I usually measure the actual moisture in the soil with a handy little meter attached to a probe (a Rapidest Soil Moisture Meter) that slides a half a foot down into the soil. I sometimes have doubts about just how accurate this gadget’s accuracy so occasionally check it by digging into the soil to feel for moisture firsthand. Other electronic methods of monitoring soil water, which I’ll be looking into, are gypsum blocks and, not very gardenesque sounding, digitized time domain transmissometry.

I was over at Bill’s house last night with my handy-dandy Rapidest soil probe. The meter’s dial said that his soil was too wet.

Friday, July 23, 2010

Summertime and the livin’ is easy, fish are jumpin’ and the cotton is high . . . I don’t know about the fish in this hot weather, but, yes, the cotton is getting high. High for New York’s Hudson Valley, that is. My cotton is now about 10 inches high.

The yellowing, old pages of my Farmer’s Encyclopedia of Agriculture, published in 1914, states that cotton “is successfully cultivated in the United States as far north as Southern Virginia.” I’m banking on today’s hotter and longer summers for a cotton harvest this far north. Not that I’ve invested much in my crop; only 4 plants, started from seed sown in April and each now in its own 2 gallon pot.

Any cotton would be special grown around here but I’m growing the especially special variety ‘Earlene’s Green Cotton’ (from With a 150 day maturity, the bolls -- naturally olive-green! -- should be ready for picking sometime in September. Neither the boll weevil, made famous in song and sculpture, nor any other major cotton pest should be a problem around here, so count my production in with the more than quarter of a million bales of organic cotton now being grown worldwide.

If yields are sufficient, I’ll perhaps try to process the harvest into a small handkerchief. At the very least, I’ll enjoy the pretty flowers, which look similar to okra and hibiscus, two of its relatives. And I’ll be carrying on an agricultural tradition that stretches back thousand of years with the growing of various species of cotton in Central and South America, Africa and the Arabian Peninsula, and India and Pakistan.


The thermometer reads over a hundred degrees F. The forecast is for days of almost the same. It’s hard to believe the weather will ever cool off. But it will, and I’m planning on it. So much of gardening is not living in the moment!

The peas finally petered out. They’ve been cleared away and their bed sprinkled with soybean meal, mostly for nitrogen, and topped with an inch of fresh compost, for other nutrients and all sorts of other good things. In the relative cool of morning, tomorrow, I’ll plug into the ground broccoli transplants that I started from seed about a month ago. The plants should grow large through summer and then explode into giant, tight buds ready for harvest during cool weather that brings out the best flavor in this vegetable.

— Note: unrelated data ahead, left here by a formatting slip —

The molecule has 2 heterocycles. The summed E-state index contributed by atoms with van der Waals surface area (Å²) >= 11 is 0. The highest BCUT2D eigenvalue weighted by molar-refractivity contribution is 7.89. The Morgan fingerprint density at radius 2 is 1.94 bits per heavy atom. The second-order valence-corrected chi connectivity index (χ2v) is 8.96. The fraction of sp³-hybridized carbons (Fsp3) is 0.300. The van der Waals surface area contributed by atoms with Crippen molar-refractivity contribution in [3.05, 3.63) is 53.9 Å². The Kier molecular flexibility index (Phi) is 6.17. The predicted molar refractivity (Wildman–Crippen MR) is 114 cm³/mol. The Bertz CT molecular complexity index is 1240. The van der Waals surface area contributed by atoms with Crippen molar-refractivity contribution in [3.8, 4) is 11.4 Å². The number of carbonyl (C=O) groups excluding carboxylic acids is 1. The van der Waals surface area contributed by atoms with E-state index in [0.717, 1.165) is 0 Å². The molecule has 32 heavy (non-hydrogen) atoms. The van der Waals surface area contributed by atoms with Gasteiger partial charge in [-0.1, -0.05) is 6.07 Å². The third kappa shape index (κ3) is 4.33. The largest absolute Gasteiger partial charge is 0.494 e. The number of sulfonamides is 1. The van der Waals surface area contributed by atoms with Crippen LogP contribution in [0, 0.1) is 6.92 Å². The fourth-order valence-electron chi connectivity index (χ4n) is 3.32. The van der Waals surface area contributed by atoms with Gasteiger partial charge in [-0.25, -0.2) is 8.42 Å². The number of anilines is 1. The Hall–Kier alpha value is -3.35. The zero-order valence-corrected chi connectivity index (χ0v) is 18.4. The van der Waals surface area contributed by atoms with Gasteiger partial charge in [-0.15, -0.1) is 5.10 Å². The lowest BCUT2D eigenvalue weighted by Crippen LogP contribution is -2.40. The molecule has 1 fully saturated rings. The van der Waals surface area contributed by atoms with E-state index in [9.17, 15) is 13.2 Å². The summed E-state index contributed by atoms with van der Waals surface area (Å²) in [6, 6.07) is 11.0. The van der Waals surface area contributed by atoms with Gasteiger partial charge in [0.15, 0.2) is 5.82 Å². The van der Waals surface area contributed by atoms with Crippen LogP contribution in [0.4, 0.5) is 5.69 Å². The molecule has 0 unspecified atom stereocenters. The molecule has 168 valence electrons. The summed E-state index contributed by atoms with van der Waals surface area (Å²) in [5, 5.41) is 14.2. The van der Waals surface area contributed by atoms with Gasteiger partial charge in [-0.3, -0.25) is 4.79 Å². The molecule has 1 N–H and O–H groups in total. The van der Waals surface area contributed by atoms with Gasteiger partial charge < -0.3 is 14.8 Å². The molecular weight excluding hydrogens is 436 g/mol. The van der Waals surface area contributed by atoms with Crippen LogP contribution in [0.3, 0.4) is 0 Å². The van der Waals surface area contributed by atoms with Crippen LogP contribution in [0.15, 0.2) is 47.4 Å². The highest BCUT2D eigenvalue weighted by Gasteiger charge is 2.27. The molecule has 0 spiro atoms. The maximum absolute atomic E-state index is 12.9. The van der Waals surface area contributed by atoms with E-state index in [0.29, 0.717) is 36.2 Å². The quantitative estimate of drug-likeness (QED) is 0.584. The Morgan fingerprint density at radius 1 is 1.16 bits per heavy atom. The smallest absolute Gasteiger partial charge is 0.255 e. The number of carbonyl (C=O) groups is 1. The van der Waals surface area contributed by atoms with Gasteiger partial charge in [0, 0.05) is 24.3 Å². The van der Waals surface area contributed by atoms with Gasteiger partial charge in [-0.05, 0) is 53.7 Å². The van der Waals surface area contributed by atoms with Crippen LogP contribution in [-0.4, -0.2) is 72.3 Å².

Planting also continues in other beds. I pulled up all the turnips, which, for the first time this year, I planted in spring. Turnip is another vegetable that thrives in cool weather but I figured it would be nice to have some in early summer also. We had plenty. They tasted awful. They are in the compost pile. Carrots, from seed, or kale, from transplants, will make better use of that space. I’ll put off planting turnips until the middle of August, which experience tells yield delectable roots in October.

Without any basis at all, I’m banking on warm weather now boding for warm weather into September. One more planting of bush beans, from seed, and cucumbers, from transplants sown early this month, will capitalize on that late summer warmth.


Every garden year has its themes. Last year’s themes were late blight of tomatoes and rain, which -- with cool weather, which we had -- go hand in hand. This year’s themes are shaping up to be heat, drought, and squirrels.

There’s nothing to be done about the heat and drought except garden early morning and late afternoon, and water as needed.

As for the squirrels: Don’t they know they’re supposed to eat acorns and other nuts? They enjoyed many of my peas and almost all my gooseberries and cleared one old apple tree of green apples. Now they are working on the raspberries and eyeing the blueberries. Other gardeners have been similarly lamenting their losses to squirrels. In desperation, I may investigate a remedy that goes beyond the usual and obvious remedies of dogs, cats, traps, artillary, and chickenwire enclosures.

Rats, according to recent news reports, were keeping tourists from exploring the historic sewers of Vienna until someone came up with the idea of having bagpipe players accompany tour groups. The bagpipes, the sound of which keeps away the rats, might do the same for our “tree rats.” I am no fan of bagpipes but, as I said, I’m desperate.